Latin American Indian Creation Myths
The Clouds 1
Cloud let a raindrop fall on a woman’s body. Nine months later
she gave birth to twins.
When they grew up, they wanted to know who their
“Tomorrow morning,” she said, “look towards the east.
There you will see him, erect in the sky like a tower.”
Over the earth and the sky, the twins traveled in
search of their father.
Cloud was doubtful and demanded:
“Show me that you are my children.”
One of the twins sent a lightning bolt to the earth.
The other, thunder. As cloud still had doubts, they walked through a flood
and came out intact.
Then cloud made a place for them at his side, between
their many siblings and nephews.
The Wind 1
When God made the first Wawenock Indians, some mud was left over
on the world’s ground. With these leftovers, Gluskabe made himself.
“And you, where did you come from?” God asked, aghast,
from the heights.
“I am wonderful,” Gluskabe said. “No one made me.”
God stood at his side and extended his hand towards
“Look at my work,” he defied him. “If you are so
wonderful, show me the things you have invented.”
“I can make the wind, if I want to.”
And Gluskabe blew his lungs out.
The wind was born and died immediately.
“I can make the wind,” Gluskabe admitted, “but I
can’t make it last.”
The God blew, so powerfully that gluskabe fell down
and lost all his hair.
The Rain 2
In the region of the great lakes in the North, a girl suddenly
realized that she was alive. The wonder of the world opened her eyes and
she set off to see it.
Following the tracks of the hunters and woodsmen
on the Menomini nation, she came to a big log cabin. Ten brothers and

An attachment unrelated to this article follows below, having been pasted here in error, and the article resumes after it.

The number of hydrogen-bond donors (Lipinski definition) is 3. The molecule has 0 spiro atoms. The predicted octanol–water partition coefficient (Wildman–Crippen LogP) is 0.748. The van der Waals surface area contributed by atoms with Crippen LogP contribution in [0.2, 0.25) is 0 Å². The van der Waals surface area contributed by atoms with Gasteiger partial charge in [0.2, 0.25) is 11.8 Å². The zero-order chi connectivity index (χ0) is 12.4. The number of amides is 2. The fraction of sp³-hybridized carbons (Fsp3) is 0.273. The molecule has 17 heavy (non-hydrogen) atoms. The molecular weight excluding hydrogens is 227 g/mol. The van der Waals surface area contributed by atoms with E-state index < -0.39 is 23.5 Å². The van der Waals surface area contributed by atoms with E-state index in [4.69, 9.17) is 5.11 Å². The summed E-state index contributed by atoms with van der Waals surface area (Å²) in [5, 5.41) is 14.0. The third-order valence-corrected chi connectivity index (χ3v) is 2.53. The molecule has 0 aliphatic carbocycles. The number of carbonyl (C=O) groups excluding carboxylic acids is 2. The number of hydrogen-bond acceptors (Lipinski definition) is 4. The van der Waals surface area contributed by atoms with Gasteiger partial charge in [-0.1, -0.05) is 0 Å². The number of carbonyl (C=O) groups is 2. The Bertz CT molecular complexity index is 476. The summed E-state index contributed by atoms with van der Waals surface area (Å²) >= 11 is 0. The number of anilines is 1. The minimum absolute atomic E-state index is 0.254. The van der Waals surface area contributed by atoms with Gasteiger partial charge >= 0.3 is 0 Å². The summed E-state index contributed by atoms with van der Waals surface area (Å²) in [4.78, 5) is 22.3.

the thunderbirds lived there, who offered her shelter and food.
One unlucky morning, as the girl was fetching water
from the spring, a furry serpent trapped her and carried her the depths
of a mountain of rock. The serpents were about to devour her when the girl
From very far away the thunderbirds heard the
call. They attacked the rocky mountain with the lightning bolt, rescued
the prisoner and killed the serpents.
The thunderbirds left the girl in the fork of a tree.
“Here you shall live,” they told her. “We will come
whenever you sing.
When the little green frog calls from the tree, the
thunderbirds respond and it rains over the world.
The Rainbow 3
The dwarves of the woods had surprised Yobuënahuaboshka
in an ambush and had cut off his head.
Tumbling along, the head returned to the region of the Cashinahua.
Although he had learned to skip and rock and
roll gracefully, no one wanted a head without a body.
“Mother, my brothers and sisters, countrymen,“ he
lamented, “Why do you reject me? Why are you ashamed of me?”
To end that rigmarole and to get rid of the head,
the mother suggested that he transform himself into something, but the head
refused to transform himself into something that already existed. The head
thought, dreamed, invented. The moon did not exist. The rainbow did not
He asked for seven balls of wool, of all the colors.
He took aim and threw the balls to the sky, one after
the other. The balls stayed hung up beyond the clouds: the strands of wool
unrolled, softly, towards the earth.
Before going up, the head warned:
“Whoever does not recognize me will be punished.
When you see me up there, say: ‘There is the tall and beautiful Yobuënahuaboshka!’”
Then he braided the seven strands that hung down
and climbed on the rope up to the sky.
That night a white slash appeared for the first time
amongst the stars. A girl raised her eyes and asked, in wonder: “What is
Immediately a red macaw pounced on her, hopped quickly
around and stung her between the legs with his pointy tail. From that moment
on, women bleed when the moon so wishes.
The following morning the rope of seven colors shone
in the sky.
A man pointed to it with his finger.
“Look, look! How strange!”
He said that and fell down.
And that was the first time someone died.
1 - Péret, Benjamin, Anthologie des Mythes, légendes
et contes poulaires d'Amérique, Paris, 1960
2 - El origen de las maneras de mesa, México, 1976
3 - D'Ans, André Marcel, La verdadera Biblia de los cashinahua,
All of these myths were compiled by Eduardo Galeano in his book: Memoria
del fuego - 1, Buenos Aires, 1984
Translated, from the Spanish, by Frank Thomas Smith